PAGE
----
Monday, November 06, 2006

Will Justice Prevail For JAG Blackballed After He Won Supreme Court Case?


The New York Times reported last month, under the heading "The Cost Of Doing Your Duty," that Lt. Commander Charles Swift was being terminated. Swift was the Navy career Judge Advocate who represented Salim Hamdon, accused of being a high ranking member of Al Qaeda.

Apparently the purpose of the defense was to get Mr. Hamdon to plead guilty before a military commission at Guantanamo Bay.

Every person sworn into the Armed Forces swears a contradictory oath. On the one hand, one swears to "uphold, protect and defend the Constitution of the United States ... from all enemies foreign and domestic." On the other hand, the oath requires obedience to one's superior officers.

When those two parts of the oath are in conflict, each individual is forced to make a crucial decision. Lt. Commander Swift chose to defend the Constitution. He successfully appealed to the United States Supreme Court, which struck down the tribunals as unconstitutional and ruled that they violated American laws as well as the Geneva Convention.

The Navy ended Lt. Commander Swift's career by passing him over for promotion, which compelled him to retire. It appeared obvious to everyone reading The Times that the termination of Lt. Commander Swift's career was in retaliation for doing his duty: defending the Constitution and winning the case.

On Oct. 18, 2006, Major General Charles J. Dunlap, Jr., Deputy Judge Advocate General of the Air Force, wrote a letter to The Times defending the Navy's position. He asserted that the decision to terminate Lt. Commander Swift's career was possibly based on an assessment of his potential rather than on the excellent way he carried out his sworn duty.

A great newspaper editor, William Allen White, once said, "The greatest enemy of communications is the illusion of it." By the same token, the greatest enemy of military justice is the illusion of it.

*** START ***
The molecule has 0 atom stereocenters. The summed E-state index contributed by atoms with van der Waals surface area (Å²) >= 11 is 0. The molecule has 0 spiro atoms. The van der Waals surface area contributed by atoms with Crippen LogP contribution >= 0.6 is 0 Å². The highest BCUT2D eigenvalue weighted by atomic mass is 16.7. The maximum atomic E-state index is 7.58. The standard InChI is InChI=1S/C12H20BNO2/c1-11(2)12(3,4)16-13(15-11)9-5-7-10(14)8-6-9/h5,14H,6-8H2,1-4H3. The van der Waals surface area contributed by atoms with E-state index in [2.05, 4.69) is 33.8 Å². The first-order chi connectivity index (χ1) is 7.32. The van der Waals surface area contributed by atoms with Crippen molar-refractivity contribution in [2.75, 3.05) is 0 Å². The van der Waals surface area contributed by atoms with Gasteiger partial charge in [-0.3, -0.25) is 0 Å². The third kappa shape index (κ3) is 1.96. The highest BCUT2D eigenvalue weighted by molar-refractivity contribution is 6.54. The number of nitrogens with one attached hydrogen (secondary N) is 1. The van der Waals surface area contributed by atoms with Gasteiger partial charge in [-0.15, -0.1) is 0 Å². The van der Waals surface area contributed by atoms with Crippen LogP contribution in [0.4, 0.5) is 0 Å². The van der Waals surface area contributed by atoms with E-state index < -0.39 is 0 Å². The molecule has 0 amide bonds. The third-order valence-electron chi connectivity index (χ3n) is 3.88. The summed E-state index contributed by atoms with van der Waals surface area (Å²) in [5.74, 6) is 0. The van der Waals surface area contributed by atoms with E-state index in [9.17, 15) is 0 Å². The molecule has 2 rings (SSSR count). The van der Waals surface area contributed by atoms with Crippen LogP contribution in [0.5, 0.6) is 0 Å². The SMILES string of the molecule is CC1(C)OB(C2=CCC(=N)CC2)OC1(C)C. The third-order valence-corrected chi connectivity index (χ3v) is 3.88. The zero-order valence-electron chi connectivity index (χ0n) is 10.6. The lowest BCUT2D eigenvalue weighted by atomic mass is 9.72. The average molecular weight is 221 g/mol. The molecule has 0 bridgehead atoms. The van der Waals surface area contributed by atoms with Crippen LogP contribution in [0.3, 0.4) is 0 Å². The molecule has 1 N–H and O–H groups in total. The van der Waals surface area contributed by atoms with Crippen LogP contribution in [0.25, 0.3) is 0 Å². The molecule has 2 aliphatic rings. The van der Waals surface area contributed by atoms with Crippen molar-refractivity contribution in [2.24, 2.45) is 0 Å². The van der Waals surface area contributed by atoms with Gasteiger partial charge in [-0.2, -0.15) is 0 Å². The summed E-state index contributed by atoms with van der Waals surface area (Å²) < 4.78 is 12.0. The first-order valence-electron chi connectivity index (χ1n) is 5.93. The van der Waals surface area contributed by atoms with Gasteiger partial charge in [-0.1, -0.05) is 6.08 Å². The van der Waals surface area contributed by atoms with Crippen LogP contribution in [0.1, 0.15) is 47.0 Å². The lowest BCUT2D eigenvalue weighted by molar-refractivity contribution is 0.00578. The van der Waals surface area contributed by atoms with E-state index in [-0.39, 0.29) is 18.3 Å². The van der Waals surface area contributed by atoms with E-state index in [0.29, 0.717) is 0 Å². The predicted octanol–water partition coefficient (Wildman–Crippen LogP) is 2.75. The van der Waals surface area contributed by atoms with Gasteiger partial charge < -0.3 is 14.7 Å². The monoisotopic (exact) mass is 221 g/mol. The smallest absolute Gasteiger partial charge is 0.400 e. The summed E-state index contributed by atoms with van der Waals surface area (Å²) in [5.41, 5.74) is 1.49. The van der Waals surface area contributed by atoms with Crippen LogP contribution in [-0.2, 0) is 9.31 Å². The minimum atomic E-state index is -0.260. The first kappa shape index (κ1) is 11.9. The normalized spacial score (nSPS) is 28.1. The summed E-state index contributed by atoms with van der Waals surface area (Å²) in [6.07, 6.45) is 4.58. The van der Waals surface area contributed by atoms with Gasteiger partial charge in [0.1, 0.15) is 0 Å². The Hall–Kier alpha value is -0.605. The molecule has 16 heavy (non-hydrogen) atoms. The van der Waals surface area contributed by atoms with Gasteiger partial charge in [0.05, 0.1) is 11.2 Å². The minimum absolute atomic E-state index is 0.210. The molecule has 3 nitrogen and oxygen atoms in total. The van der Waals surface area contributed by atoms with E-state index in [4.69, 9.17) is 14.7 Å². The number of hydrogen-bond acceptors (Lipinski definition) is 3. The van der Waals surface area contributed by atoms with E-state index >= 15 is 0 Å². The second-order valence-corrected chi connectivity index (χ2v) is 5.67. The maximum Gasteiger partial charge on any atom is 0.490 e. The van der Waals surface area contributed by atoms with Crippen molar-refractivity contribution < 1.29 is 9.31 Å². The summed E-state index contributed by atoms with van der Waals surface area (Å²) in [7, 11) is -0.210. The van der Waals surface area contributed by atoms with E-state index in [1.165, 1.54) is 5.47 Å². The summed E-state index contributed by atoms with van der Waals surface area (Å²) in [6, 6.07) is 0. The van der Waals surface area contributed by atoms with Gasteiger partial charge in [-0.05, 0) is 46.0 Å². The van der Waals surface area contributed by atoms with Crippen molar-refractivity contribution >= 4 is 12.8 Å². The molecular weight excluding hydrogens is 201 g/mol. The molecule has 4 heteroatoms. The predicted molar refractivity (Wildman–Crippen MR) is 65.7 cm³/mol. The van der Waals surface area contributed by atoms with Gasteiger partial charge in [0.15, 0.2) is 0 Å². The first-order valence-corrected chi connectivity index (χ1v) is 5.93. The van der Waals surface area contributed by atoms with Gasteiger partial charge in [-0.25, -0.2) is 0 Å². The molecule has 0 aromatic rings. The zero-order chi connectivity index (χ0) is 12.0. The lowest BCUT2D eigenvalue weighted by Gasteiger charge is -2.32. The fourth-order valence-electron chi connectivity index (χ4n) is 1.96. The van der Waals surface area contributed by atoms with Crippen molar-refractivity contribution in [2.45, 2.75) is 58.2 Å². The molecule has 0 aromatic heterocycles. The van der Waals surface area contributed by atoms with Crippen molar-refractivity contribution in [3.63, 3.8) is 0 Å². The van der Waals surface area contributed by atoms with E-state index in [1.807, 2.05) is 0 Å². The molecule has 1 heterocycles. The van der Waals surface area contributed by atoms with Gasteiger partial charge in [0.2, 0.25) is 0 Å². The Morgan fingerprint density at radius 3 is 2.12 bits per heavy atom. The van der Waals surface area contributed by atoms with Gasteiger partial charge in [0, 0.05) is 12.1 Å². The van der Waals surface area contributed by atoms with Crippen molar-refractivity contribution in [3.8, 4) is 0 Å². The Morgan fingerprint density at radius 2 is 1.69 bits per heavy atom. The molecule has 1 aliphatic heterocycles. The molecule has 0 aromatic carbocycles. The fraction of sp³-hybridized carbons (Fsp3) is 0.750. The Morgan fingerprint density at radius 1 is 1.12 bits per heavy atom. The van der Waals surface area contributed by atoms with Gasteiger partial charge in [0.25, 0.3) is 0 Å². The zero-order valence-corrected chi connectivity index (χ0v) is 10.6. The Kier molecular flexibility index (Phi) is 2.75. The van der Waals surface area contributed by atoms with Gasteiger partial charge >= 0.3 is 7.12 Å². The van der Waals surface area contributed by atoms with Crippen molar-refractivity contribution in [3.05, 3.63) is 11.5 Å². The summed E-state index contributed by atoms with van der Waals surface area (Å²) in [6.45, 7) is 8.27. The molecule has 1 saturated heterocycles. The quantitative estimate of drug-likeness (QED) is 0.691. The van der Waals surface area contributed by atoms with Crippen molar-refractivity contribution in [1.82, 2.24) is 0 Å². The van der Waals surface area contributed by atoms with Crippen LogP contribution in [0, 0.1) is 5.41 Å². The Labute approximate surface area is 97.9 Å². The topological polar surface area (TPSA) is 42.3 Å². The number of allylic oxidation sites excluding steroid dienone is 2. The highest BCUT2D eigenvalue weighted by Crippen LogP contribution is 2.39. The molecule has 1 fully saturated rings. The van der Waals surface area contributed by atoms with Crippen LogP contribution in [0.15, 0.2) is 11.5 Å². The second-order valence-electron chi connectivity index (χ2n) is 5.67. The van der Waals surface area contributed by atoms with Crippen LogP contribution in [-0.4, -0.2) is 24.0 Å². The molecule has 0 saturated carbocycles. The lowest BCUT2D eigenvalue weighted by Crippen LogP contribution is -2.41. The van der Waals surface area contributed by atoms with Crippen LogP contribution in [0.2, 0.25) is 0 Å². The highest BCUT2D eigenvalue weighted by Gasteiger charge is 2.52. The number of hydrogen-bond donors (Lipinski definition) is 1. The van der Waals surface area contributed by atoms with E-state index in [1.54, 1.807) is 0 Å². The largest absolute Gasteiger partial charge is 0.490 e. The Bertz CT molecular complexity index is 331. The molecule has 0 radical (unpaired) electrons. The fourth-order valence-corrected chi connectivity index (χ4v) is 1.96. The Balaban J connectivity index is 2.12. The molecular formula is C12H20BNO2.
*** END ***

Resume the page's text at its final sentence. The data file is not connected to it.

By coincidence, the weekend of Oct. 14/15, 2006 was the Yale Law School Reunion. A panel discussion dealing with separation of powers and implications of Guantanomo took place on the afternoon of Oct. 14.

One of the participants was Stephen G. Calabresi, a professor of law at Northwestern. He is also a leading spokesman for the Federalist Society and a very tough advocate of maximum executive power.

At the seminar on Guantanomo someone pointed out that there was a right of direct appeal from the High Court of Military Justice to the United States Supreme Court. This person asked if that aspect of civilian control over the military gave constitutional justification for the Senate Judiciary Committee -- chaired by navy veteran Arlen Spector, R- Pa., a member of the class of '56 which was having its 50th reunion -- to hold hearings to determine if the termination of Lt. Commander Swift's career was in retaliation for his taking the constitutional case to the Supreme Court and winning it.

In fairness to everyone, it is important to know if what happened to the career of Lt. Commander Swift was the equivalent of telling public defenders that their careers would be ruined if they got an acquittal at a high profile case or that failure to obey an order to betray the interest of a client was the equivalent of insubordination.

It is also very important to know if, in fact, there were other valid reasons for the failure to promote Lt. Commander Swift.

The Judiciary Committee could and should inquire as to whether access to justice in the military can be terminated at the whim of commanding officers. "Command interference" is a basis for appeal under the Uniform Code of Military Justice.

If the judiciary committee establishes that retaliation was not the cause of the termination, a great service will have been done for military justice. If it is determined that the termination was in retaliation for treating law and order as being complimentary rather than antagonistic, an even greater service to military justice can be done when Senator Patrick Lahey, D- Vt., chairs a Judiciary Committee which can propose a legislative remedy.

Burton Weinstein, an Army veteran of the Korean War and a nationally-acclaimed civil rights litigator, represented Tracey Thurman in her battle against the Torrington, Ct., Police, who failed to protect her from an abusive husband. Their stunning $2.6 million federal verdict against the city cast a national spotlight on domestic violence, prompted new state laws and helped save many lives. After graduating from Yale Law School, Weinstein took odd jobs, including work as a stand-up comedian, before he secured a position with a firm. "My bio," Weinstein is fond of saying, "is reasonably accurate. As all lawyers know, the truth, the whole truth and nothing but the truth can be three different things."


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